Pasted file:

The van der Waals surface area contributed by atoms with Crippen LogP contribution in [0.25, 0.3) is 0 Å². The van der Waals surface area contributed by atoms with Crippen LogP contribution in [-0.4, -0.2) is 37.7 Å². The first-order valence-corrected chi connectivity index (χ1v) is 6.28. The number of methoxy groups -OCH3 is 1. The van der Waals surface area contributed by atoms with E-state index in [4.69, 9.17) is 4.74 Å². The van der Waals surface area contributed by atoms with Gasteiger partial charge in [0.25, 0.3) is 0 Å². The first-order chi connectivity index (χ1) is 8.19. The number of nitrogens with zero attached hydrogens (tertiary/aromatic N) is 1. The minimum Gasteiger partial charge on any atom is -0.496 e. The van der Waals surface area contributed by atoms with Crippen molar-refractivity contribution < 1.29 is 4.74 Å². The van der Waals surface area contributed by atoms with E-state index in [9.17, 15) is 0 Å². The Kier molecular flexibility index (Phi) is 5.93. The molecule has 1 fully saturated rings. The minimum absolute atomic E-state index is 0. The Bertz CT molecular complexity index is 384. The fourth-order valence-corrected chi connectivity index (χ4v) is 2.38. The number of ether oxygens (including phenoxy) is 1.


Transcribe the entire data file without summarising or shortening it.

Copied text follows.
The van der Waals surface area contributed by atoms with Crippen LogP contribution in [0.25, 0.3) is 0 Å². The van der Waals surface area contributed by atoms with Crippen LogP contribution in [-0.4, -0.2) is 37.7 Å². The first-order valence-corrected chi connectivity index (χ1v) is 6.28. The number of methoxy groups -OCH3 is 1. The van der Waals surface area contributed by atoms with E-state index in [4.69, 9.17) is 4.74 Å². The van der Waals surface area contributed by atoms with Gasteiger partial charge in [0.25, 0.3) is 0 Å². The first-order chi connectivity index (χ1) is 8.19. The number of nitrogens with zero attached hydrogens (tertiary/aromatic N) is 1. The minimum Gasteiger partial charge on any atom is -0.496 e. The van der Waals surface area contributed by atoms with Crippen molar-refractivity contribution < 1.29 is 4.74 Å². The van der Waals surface area contributed by atoms with E-state index in [9.17, 15) is 0 Å². The Kier molecular flexibility index (Phi) is 5.93. The molecule has 1 fully saturated rings. The minimum absolute atomic E-state index is 0. The Bertz CT molecular complexity index is 384. The fourth-order valence-corrected chi connectivity index (χ4v) is 2.38. The number of ether oxygens (including phenoxy) is 1.